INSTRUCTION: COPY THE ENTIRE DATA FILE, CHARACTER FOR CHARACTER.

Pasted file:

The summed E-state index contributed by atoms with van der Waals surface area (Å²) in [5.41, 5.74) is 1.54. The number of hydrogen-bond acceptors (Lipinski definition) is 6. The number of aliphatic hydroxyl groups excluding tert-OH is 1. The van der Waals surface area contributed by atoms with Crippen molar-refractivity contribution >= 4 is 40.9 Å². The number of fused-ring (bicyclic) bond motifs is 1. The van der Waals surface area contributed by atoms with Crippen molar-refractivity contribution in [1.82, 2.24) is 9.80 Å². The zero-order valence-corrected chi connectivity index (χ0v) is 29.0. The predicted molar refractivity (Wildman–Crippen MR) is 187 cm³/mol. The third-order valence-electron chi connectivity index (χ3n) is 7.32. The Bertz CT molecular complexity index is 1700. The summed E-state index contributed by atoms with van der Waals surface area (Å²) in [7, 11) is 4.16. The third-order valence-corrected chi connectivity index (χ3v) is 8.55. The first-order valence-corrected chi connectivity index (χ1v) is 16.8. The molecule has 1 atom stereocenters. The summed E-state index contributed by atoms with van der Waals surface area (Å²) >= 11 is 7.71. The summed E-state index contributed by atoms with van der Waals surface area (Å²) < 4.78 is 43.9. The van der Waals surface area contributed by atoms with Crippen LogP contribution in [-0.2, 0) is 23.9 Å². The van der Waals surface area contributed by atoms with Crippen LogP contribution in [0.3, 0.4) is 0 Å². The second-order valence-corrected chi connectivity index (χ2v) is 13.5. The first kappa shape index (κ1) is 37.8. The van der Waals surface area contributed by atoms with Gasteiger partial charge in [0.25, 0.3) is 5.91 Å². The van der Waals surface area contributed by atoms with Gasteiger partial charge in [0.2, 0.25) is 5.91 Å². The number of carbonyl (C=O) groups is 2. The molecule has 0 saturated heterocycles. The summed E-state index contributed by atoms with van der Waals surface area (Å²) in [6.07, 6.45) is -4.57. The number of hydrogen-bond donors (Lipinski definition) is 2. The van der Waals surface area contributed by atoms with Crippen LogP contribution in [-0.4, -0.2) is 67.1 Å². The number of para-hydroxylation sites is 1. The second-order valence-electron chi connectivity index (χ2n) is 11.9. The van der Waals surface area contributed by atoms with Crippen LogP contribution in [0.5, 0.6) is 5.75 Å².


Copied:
The summed E-state index contributed by atoms with van der Waals surface area (Å²) in [5.41, 5.74) is 1.54. The number of hydrogen-bond acceptors (Lipinski definition) is 6. The number of aliphatic hydroxyl groups excluding tert-OH is 1. The van der Waals surface area contributed by atoms with Crippen molar-refractivity contribution >= 4 is 40.9 Å². The number of fused-ring (bicyclic) bond motifs is 1. The van der Waals surface area contributed by atoms with Crippen molar-refractivity contribution in [1.82, 2.24) is 9.80 Å². The zero-order valence-corrected chi connectivity index (χ0v) is 29.0. The predicted molar refractivity (Wildman–Crippen MR) is 187 cm³/mol. The third-order valence-electron chi connectivity index (χ3n) is 7.32. The Bertz CT molecular complexity index is 1700. The summed E-state index contributed by atoms with van der Waals surface area (Å²) in [7, 11) is 4.16. The third-order valence-corrected chi connectivity index (χ3v) is 8.55. The first-order valence-corrected chi connectivity index (χ1v) is 16.8. The molecule has 1 atom stereocenters. The summed E-state index contributed by atoms with van der Waals surface area (Å²) >= 11 is 7.71. The summed E-state index contributed by atoms with van der Waals surface area (Å²) < 4.78 is 43.9. The van der Waals surface area contributed by atoms with Crippen LogP contribution in [-0.2, 0) is 23.9 Å². The van der Waals surface area contributed by atoms with Crippen LogP contribution in [0.3, 0.4) is 0 Å². The second-order valence-corrected chi connectivity index (χ2v) is 13.5. The first kappa shape index (κ1) is 37.8. The van der Waals surface area contributed by atoms with Gasteiger partial charge in [0.25, 0.3) is 5.91 Å². The van der Waals surface area contributed by atoms with Gasteiger partial charge in [0.2, 0.25) is 5.91 Å². The number of carbonyl (C=O) groups is 2. The molecule has 0 saturated heterocycles. The summed E-state index contributed by atoms with van der Waals surface area (Å²) in [6.07, 6.45) is -4.57. The number of hydrogen-bond donors (Lipinski definition) is 2. The van der Waals surface area contributed by atoms with Crippen LogP contribution in [-0.4, -0.2) is 67.1 Å². The number of para-hydroxylation sites is 1. The second-order valence-electron chi connectivity index (χ2n) is 11.9. The van der Waals surface area contributed by atoms with Crippen LogP contribution in [0.5, 0.6) is 5.75 Å².